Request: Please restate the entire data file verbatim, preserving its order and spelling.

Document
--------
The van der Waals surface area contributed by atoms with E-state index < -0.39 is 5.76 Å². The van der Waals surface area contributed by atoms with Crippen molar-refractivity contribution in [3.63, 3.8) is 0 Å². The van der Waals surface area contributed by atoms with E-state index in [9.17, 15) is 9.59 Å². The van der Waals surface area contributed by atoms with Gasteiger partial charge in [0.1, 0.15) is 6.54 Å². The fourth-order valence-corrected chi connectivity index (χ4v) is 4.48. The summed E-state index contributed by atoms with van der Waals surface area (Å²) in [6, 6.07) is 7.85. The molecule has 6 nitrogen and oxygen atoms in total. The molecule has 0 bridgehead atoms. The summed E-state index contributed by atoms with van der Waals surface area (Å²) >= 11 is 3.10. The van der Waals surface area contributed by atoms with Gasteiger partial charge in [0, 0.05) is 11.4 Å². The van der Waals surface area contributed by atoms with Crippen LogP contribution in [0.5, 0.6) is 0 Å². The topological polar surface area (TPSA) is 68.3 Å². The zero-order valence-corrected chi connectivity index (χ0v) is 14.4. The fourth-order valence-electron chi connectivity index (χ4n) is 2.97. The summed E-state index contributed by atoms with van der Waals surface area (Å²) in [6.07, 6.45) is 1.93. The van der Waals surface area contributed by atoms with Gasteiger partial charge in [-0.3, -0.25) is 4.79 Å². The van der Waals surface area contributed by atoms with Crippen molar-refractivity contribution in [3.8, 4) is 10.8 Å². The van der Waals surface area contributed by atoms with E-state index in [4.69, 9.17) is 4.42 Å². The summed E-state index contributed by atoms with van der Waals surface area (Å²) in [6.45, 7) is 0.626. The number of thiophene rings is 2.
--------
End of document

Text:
The van der Waals surface area contributed by atoms with E-state index < -0.39 is 5.76 Å². The van der Waals surface area contributed by atoms with Crippen molar-refractivity contribution in [3.63, 3.8) is 0 Å². The van der Waals surface area contributed by atoms with E-state index in [9.17, 15) is 9.59 Å². The van der Waals surface area contributed by atoms with Gasteiger partial charge in [0.1, 0.15) is 6.54 Å². The fourth-order valence-corrected chi connectivity index (χ4v) is 4.48. The summed E-state index contributed by atoms with van der Waals surface area (Å²) in [6, 6.07) is 7.85. The molecule has 6 nitrogen and oxygen atoms in total. The molecule has 0 bridgehead atoms. The summed E-state index contributed by atoms with van der Waals surface area (Å²) >= 11 is 3.10. The van der Waals surface area contributed by atoms with Gasteiger partial charge in [0, 0.05) is 11.4 Å². The van der Waals surface area contributed by atoms with Crippen LogP contribution in [0.5, 0.6) is 0 Å². The topological polar surface area (TPSA) is 68.3 Å². The zero-order valence-corrected chi connectivity index (χ0v) is 14.4. The fourth-order valence-electron chi connectivity index (χ4n) is 2.97. The summed E-state index contributed by atoms with van der Waals surface area (Å²) in [6.07, 6.45) is 1.93. The van der Waals surface area contributed by atoms with Gasteiger partial charge in [-0.3, -0.25) is 4.79 Å². The van der Waals surface area contributed by atoms with Crippen molar-refractivity contribution in [3.8, 4) is 10.8 Å². The van der Waals surface area contributed by atoms with E-state index in [4.69, 9.17) is 4.42 Å². The summed E-state index contributed by atoms with van der Waals surface area (Å²) in [6.45, 7) is 0.626. The number of thiophene rings is 2.